Motion controls became a must-have feature in high-end virtual reality at least a year ago, but they’ve been slower to come to mobile VR, because it’s tough to create a robust tracking system without external cameras or markers. But Google did it with Daydream last year, and now Samsung and Oculus are doing the same with the Gear VR, which will soon be getting its very own motion controller. While we’ve seen a non-functioning Gear VR controller before, we got to try it out for the first time last week — and although it’s not pretty, it seems to get the job done.
Samsung and Oculus’ new controller will launch on April 21st, when it’ll be bundled with the Gear VR for a total of $129. (If you already have a Gear VR, you can buy it separately for $39.) Oculus says that 20 titles will support the controller at launch, including zombie shooter Drop Dead and puzzle game Rangi, with 50 more coming in the next few months.
The controller’s design is similar to that of Google’s Daydream controller: a wand with internal tracking sensors that let you use it like a laser pointer inside VR, with a trackpad at one end and a few menu and volume buttons. The biggest functional difference is a trigger at one end, which Google tested in Daydream controller prototypes but didn’t include in the final hardware. Like the Oculus Rift’s Touch controllers, it also uses disposable batteries instead of charging via USB-C like the Daydream controller. I’ve had problems with forgetting to charge my Daydream controller, so this could turn out to be more convenient in the long run, especially if the batteries last a while.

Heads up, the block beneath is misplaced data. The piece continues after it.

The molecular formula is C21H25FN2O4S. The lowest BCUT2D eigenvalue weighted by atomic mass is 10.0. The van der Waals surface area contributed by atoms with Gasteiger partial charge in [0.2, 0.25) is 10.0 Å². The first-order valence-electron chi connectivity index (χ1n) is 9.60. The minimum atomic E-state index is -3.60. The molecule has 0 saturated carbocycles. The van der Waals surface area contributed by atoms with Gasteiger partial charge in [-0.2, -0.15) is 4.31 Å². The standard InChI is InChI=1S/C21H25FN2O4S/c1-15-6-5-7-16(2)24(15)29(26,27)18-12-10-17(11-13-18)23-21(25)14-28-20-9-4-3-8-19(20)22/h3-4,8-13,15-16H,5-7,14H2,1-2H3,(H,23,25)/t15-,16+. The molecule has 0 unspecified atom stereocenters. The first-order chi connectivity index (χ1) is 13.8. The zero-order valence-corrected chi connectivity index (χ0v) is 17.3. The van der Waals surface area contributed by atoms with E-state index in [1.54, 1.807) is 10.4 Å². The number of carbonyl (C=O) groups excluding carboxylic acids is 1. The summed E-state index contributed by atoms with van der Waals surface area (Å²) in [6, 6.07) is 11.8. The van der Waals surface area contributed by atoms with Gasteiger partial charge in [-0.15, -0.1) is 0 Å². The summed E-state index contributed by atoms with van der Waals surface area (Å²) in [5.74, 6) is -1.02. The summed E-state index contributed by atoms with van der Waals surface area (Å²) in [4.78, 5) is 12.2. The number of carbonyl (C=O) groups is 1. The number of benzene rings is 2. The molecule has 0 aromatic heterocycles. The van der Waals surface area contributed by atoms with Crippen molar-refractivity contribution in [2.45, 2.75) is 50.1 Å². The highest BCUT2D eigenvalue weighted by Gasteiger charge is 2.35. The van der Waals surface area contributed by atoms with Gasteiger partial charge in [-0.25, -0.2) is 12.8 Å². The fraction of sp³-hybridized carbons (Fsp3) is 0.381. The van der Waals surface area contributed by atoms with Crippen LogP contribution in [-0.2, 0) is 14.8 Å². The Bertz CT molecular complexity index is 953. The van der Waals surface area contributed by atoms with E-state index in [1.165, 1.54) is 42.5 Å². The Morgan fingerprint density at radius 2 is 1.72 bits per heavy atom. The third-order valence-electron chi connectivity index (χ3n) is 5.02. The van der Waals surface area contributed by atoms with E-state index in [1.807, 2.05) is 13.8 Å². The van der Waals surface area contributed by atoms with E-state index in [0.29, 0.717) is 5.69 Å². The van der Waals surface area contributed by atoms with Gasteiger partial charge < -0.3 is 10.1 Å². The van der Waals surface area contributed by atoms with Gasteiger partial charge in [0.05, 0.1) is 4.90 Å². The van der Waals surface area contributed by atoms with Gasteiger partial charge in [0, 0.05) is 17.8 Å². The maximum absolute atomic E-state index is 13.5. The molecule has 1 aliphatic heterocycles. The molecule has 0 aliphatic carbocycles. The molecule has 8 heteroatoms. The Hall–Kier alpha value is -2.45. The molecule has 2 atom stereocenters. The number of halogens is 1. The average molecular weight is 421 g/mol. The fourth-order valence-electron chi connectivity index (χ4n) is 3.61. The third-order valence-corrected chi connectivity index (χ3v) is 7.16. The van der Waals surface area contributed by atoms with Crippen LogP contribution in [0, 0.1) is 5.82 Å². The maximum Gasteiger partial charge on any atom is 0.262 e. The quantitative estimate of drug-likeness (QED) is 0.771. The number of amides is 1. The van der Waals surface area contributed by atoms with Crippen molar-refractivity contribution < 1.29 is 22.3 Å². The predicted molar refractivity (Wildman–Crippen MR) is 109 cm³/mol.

If you’re not a fan of the Gear VR’s clunky aesthetic, you’re probably going to like its controller even less. It’s made of cheap-feeling black plastic and shaped like a bent serving spoon, with a big plastic button serving as a trackpad. The Daydream controller also felt cheap, but it was small and unobtrusive enough to get away with it. It could also be clipped invisibly inside the headset between uses, while the Gear VR controller fits on a side strap.
Compared to Daydream, the trigger lets the Gear VR work a little bit more like an Oculus Touch or other high-end motion controller, since it’s easier to do things like shoot a virtual gun with it. The trigger feels solid and clicky, and I didn’t pull it by accident — a concern Google had with its prototype — during my short time with the device. Oculus seems to be working hard to translate Touch experiences into Gear VR interactions. The avatar system gives you one virtual hand to wave around in VR, and you can press down buttons to make a couple of different gestures with it. There’s also a new, Gear VR-focused installment of the Touch launch title Dead & Buried, in which players face off against each other in a quickdraw duel.
Without spending more time using the controller, it’s difficult to tell how well a lot of these games will work. Some seem fine, but others may be over-ambitious, because the current Gear VR controller isn’t ever going to be as good as Touch. Capturing the flick of a fishing pole or the wave of a wand would be well within its capabilities, but its internal sensors approximate larger movements with less accuracy. So when Dead & Buried asks you to reach for a pistol on your belt and fire at another player, you have to awkwardly tilt the controller toward your waist and flick it up, instead of lowering your hand and grabbing the way you would on Touch. It’s an interesting technical experiment, but not much fun.
For more restrained experiences, though, it’s great to have something in between a full controller and an integrated headset trackpad. It works just fine with the Gear VR’s library interface, web browser, and virtual keyboard, where it’s a responsive and precise pointing tool. A puzzle game called Rangi feels a lot like Gear VR launch game Land’s End — but the controller makes it a lot more convenient to play, because you’re not holding your hand to your temple. Oculus says that some games, including Minecraft, are still too complex for anything but a gamepad like the Xbox One controller. But other gamepad-based titles could make the leap.
It’s frustrating that the Gear VR is now so much more expensive than the Daydream View, when both offer very similar capabilities. But even with the price bump, the controller is a very necessary addition. In the same way Oculus Touch completed the Rift system, this new controller makes the Gear VR a lot better — even if I still have some reservations about it.